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Dracula and Fear of Female Sexuality

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Nicole C.
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documents in English
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school essay
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  1. Introduction
  2. Stoker's female characters
  3. The very notion of Dracula biting Lucy
  4. The rigid homeostasis of Victorian gender roles
  5. Conclusion

Bram Stoker's Dracula is undoubtedly one the most consciously sentient and hyperbolic literary incarnations of the excessive fear of women's sexuality that still survives with a vast legitimacy for its content today. Much like Mary Shelley's Frankenstein the novel is satiated with the fear of the modern technology and scientific advances of the industrial era to superannuate the need for morality. Unlike Frankenstein, however, what Dracula is most suffused with is the fear of the progressiveness of an era to challenge the patriarchal power structure that so defined Victorian society. Every possible corner of the book is exhausted with the phallocentric motifs of successive generations of men believing in their ?divine? Christian autonomy over the reproductive rights of women. This fear of women still exists today but takes on new, more dangerous pervasive and politic forms.

[...] Dracula and Fear of Female Sexuality Bram Stoker's Dracula is undoubtedly one the most consciously sentient and hyperbolic literary incarnations of the excessive fear of women's sexuality that still survives with a vast legitimacy for its content today. Much like Mary Shelley's Frankenstein the novel is satiated with the fear of the modern technology and scientific advances of the industrial era to superannuate the need for morality. Unlike Frankenstein, however, what Dracula is most suffused with is the fear of the progressiveness of an era to challenge the patriarchal power structure that so defined Victorian society. [...]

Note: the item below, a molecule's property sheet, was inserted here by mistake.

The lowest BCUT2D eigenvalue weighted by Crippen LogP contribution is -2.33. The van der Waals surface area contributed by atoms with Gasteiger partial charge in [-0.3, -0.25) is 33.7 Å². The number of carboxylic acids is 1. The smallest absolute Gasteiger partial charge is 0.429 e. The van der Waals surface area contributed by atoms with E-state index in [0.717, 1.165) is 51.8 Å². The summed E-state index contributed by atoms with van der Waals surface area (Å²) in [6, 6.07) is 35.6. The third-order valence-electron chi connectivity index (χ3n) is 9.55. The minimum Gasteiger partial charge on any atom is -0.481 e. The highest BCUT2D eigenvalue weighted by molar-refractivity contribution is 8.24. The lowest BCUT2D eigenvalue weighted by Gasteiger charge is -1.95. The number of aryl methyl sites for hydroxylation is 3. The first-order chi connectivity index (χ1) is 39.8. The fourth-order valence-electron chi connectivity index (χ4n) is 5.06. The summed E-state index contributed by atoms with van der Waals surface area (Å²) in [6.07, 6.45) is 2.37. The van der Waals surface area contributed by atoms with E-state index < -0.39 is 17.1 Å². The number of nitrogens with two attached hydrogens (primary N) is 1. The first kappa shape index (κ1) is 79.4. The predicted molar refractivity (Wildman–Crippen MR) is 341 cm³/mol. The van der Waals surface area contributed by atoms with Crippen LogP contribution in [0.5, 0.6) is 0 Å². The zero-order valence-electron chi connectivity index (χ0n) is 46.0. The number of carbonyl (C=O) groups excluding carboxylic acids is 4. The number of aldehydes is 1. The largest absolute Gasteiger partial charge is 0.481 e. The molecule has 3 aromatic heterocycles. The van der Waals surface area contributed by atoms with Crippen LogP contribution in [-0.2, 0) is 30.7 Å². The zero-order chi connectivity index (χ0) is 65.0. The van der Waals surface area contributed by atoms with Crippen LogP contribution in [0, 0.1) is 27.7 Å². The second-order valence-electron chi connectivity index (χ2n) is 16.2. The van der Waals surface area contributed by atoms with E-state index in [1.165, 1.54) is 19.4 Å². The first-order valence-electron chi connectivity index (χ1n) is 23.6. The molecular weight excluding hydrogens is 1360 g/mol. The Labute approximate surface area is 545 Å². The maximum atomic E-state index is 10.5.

[...] The men travel to Dracula's homeland and much to their fear it is discovered that Dracula has been ?taking the life out of which in its sexually implicit linguistic implications suggests a carnal defiling of her as the blood is the direct metaphorical conduit to sexuality. Their fear is realized in one of the novels most debated scenes in which the men find Mina drinking from a wound on Dracula's breast as her own husband lies unconscious on the bed. [...]

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